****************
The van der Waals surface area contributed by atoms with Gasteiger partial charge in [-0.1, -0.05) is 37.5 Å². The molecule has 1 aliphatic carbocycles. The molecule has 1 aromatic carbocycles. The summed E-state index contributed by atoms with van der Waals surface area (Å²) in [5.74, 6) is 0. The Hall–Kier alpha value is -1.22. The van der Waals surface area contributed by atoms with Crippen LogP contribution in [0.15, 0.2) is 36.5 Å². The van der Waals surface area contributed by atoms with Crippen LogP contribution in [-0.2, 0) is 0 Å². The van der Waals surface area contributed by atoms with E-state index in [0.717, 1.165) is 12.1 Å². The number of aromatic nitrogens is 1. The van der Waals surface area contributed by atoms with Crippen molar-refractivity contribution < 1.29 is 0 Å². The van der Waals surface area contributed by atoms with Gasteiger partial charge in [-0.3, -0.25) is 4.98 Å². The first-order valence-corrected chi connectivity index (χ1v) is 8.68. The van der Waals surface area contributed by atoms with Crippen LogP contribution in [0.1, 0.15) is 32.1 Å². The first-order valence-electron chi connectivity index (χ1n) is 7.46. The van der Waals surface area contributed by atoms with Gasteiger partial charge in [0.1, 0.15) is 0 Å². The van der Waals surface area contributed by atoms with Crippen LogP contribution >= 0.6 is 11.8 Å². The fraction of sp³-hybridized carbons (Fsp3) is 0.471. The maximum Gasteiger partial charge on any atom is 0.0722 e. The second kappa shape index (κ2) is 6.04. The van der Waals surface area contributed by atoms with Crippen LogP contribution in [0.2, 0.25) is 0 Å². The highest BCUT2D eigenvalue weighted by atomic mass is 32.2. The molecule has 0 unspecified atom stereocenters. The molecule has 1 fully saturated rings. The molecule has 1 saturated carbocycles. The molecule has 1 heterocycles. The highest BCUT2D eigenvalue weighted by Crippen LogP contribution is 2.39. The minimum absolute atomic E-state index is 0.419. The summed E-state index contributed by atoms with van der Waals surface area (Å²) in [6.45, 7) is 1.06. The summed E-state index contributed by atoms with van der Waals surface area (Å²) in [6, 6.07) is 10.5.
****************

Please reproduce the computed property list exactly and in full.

The van der Waals surface area contributed by atoms with Gasteiger partial charge in [-0.1, -0.05) is 37.5 Å². The molecule has 1 aliphatic carbocycles. The molecule has 1 aromatic carbocycles. The summed E-state index contributed by atoms with van der Waals surface area (Å²) in [5.74, 6) is 0. The Hall–Kier alpha value is -1.22. The van der Waals surface area contributed by atoms with Crippen LogP contribution in [0.15, 0.2) is 36.5 Å². The van der Waals surface area contributed by atoms with Crippen LogP contribution in [-0.2, 0) is 0 Å². The van der Waals surface area contributed by atoms with E-state index in [0.717, 1.165) is 12.1 Å². The number of aromatic nitrogens is 1. The van der Waals surface area contributed by atoms with Crippen molar-refractivity contribution < 1.29 is 0 Å². The van der Waals surface area contributed by atoms with Gasteiger partial charge in [-0.3, -0.25) is 4.98 Å². The first-order valence-corrected chi connectivity index (χ1v) is 8.68. The van der Waals surface area contributed by atoms with Crippen LogP contribution in [0.1, 0.15) is 32.1 Å². The first-order valence-electron chi connectivity index (χ1n) is 7.46. The van der Waals surface area contributed by atoms with Gasteiger partial charge in [0.1, 0.15) is 0 Å². The van der Waals surface area contributed by atoms with Crippen LogP contribution >= 0.6 is 11.8 Å². The fraction of sp³-hybridized carbons (Fsp3) is 0.471. The maximum Gasteiger partial charge on any atom is 0.0722 e. The second kappa shape index (κ2) is 6.04. The van der Waals surface area contributed by atoms with Crippen LogP contribution in [0.2, 0.25) is 0 Å². The highest BCUT2D eigenvalue weighted by atomic mass is 32.2. The molecule has 0 unspecified atom stereocenters. The molecule has 1 fully saturated rings. The molecule has 1 saturated carbocycles. The molecule has 1 heterocycles. The highest BCUT2D eigenvalue weighted by Crippen LogP contribution is 2.39. The minimum absolute atomic E-state index is 0.419. The summed E-state index contributed by atoms with van der Waals surface area (Å²) in [6.45, 7) is 1.06. The summed E-state index contributed by atoms with van der Waals surface area (Å²) in [6, 6.07) is 10.5.